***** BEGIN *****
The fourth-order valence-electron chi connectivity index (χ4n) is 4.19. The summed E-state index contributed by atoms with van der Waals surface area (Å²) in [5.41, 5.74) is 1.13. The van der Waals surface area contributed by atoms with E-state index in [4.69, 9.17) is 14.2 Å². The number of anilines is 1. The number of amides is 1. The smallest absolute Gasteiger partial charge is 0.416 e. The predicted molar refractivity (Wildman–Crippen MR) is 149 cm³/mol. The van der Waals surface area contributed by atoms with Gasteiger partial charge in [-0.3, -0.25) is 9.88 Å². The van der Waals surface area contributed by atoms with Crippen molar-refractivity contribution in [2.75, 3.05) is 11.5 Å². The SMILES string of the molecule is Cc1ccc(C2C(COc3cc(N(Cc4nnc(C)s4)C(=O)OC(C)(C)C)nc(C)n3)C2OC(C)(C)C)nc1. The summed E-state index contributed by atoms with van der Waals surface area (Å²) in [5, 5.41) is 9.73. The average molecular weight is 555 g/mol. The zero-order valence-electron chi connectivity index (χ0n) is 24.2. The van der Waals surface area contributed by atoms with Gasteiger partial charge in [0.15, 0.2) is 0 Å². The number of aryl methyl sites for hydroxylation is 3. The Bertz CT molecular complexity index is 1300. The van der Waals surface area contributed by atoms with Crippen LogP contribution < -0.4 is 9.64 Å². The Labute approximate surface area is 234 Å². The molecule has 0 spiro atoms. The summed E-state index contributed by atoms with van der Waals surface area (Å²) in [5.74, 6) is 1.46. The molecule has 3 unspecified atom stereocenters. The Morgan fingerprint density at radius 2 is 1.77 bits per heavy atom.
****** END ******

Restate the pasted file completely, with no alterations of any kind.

The fourth-order valence-electron chi connectivity index (χ4n) is 4.19. The summed E-state index contributed by atoms with van der Waals surface area (Å²) in [5.41, 5.74) is 1.13. The van der Waals surface area contributed by atoms with E-state index in [4.69, 9.17) is 14.2 Å². The number of anilines is 1. The number of amides is 1. The smallest absolute Gasteiger partial charge is 0.416 e. The predicted molar refractivity (Wildman–Crippen MR) is 149 cm³/mol. The van der Waals surface area contributed by atoms with Gasteiger partial charge in [-0.3, -0.25) is 9.88 Å². The van der Waals surface area contributed by atoms with Crippen molar-refractivity contribution in [2.75, 3.05) is 11.5 Å². The SMILES string of the molecule is Cc1ccc(C2C(COc3cc(N(Cc4nnc(C)s4)C(=O)OC(C)(C)C)nc(C)n3)C2OC(C)(C)C)nc1. The summed E-state index contributed by atoms with van der Waals surface area (Å²) in [5, 5.41) is 9.73. The average molecular weight is 555 g/mol. The zero-order valence-electron chi connectivity index (χ0n) is 24.2. The van der Waals surface area contributed by atoms with Gasteiger partial charge in [0.15, 0.2) is 0 Å². The number of aryl methyl sites for hydroxylation is 3. The Bertz CT molecular complexity index is 1300. The van der Waals surface area contributed by atoms with Crippen LogP contribution < -0.4 is 9.64 Å². The Labute approximate surface area is 234 Å². The molecule has 0 spiro atoms. The summed E-state index contributed by atoms with van der Waals surface area (Å²) in [5.74, 6) is 1.46. The molecule has 3 unspecified atom stereocenters. The Morgan fingerprint density at radius 2 is 1.77 bits per heavy atom.